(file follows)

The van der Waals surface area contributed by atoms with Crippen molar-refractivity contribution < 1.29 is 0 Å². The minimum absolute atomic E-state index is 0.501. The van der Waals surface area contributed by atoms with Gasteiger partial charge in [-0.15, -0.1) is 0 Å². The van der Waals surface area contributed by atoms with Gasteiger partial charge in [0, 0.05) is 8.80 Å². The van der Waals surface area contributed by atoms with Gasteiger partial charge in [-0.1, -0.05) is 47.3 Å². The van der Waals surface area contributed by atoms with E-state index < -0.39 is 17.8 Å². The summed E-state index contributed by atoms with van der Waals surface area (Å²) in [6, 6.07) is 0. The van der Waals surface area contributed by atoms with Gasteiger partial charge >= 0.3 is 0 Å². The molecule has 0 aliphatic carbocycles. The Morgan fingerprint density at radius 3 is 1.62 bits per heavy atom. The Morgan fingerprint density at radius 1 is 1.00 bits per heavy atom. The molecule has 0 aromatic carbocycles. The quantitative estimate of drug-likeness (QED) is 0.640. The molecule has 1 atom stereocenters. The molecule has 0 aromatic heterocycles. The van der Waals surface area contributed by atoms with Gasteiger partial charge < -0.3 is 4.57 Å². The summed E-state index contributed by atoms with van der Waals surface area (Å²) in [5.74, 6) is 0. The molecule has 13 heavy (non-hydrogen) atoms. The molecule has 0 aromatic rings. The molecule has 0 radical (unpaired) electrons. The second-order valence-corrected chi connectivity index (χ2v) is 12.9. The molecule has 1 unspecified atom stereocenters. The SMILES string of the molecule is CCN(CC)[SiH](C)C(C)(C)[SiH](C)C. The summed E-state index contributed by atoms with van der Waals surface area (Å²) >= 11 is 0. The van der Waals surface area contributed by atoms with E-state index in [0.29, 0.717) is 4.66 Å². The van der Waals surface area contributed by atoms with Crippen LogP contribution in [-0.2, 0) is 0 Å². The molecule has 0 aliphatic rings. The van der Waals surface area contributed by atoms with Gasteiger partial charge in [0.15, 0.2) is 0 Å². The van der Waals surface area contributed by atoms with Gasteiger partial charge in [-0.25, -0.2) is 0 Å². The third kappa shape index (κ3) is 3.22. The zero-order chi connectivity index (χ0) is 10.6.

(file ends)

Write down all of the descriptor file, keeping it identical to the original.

The van der Waals surface area contributed by atoms with Crippen molar-refractivity contribution < 1.29 is 0 Å². The minimum absolute atomic E-state index is 0.501. The van der Waals surface area contributed by atoms with Gasteiger partial charge in [-0.15, -0.1) is 0 Å². The van der Waals surface area contributed by atoms with Gasteiger partial charge in [0, 0.05) is 8.80 Å². The van der Waals surface area contributed by atoms with Gasteiger partial charge in [-0.1, -0.05) is 47.3 Å². The van der Waals surface area contributed by atoms with E-state index < -0.39 is 17.8 Å². The summed E-state index contributed by atoms with van der Waals surface area (Å²) in [6, 6.07) is 0. The van der Waals surface area contributed by atoms with Gasteiger partial charge >= 0.3 is 0 Å². The molecule has 0 aliphatic carbocycles. The Morgan fingerprint density at radius 3 is 1.62 bits per heavy atom. The Morgan fingerprint density at radius 1 is 1.00 bits per heavy atom. The molecule has 0 aromatic carbocycles. The quantitative estimate of drug-likeness (QED) is 0.640. The molecule has 1 atom stereocenters. The molecule has 0 aromatic heterocycles. The van der Waals surface area contributed by atoms with Gasteiger partial charge < -0.3 is 4.57 Å². The summed E-state index contributed by atoms with van der Waals surface area (Å²) in [5.74, 6) is 0. The molecule has 13 heavy (non-hydrogen) atoms. The molecule has 0 aromatic rings. The molecule has 0 radical (unpaired) electrons. The second-order valence-corrected chi connectivity index (χ2v) is 12.9. The molecule has 1 unspecified atom stereocenters. The SMILES string of the molecule is CCN(CC)[SiH](C)C(C)(C)[SiH](C)C. The summed E-state index contributed by atoms with van der Waals surface area (Å²) >= 11 is 0. The van der Waals surface area contributed by atoms with E-state index in [0.29, 0.717) is 4.66 Å². The van der Waals surface area contributed by atoms with Crippen LogP contribution in [-0.2, 0) is 0 Å². The molecule has 0 aliphatic rings. The van der Waals surface area contributed by atoms with Gasteiger partial charge in [0.15, 0.2) is 0 Å². The van der Waals surface area contributed by atoms with Gasteiger partial charge in [-0.25, -0.2) is 0 Å². The third kappa shape index (κ3) is 3.22. The zero-order chi connectivity index (χ0) is 10.6.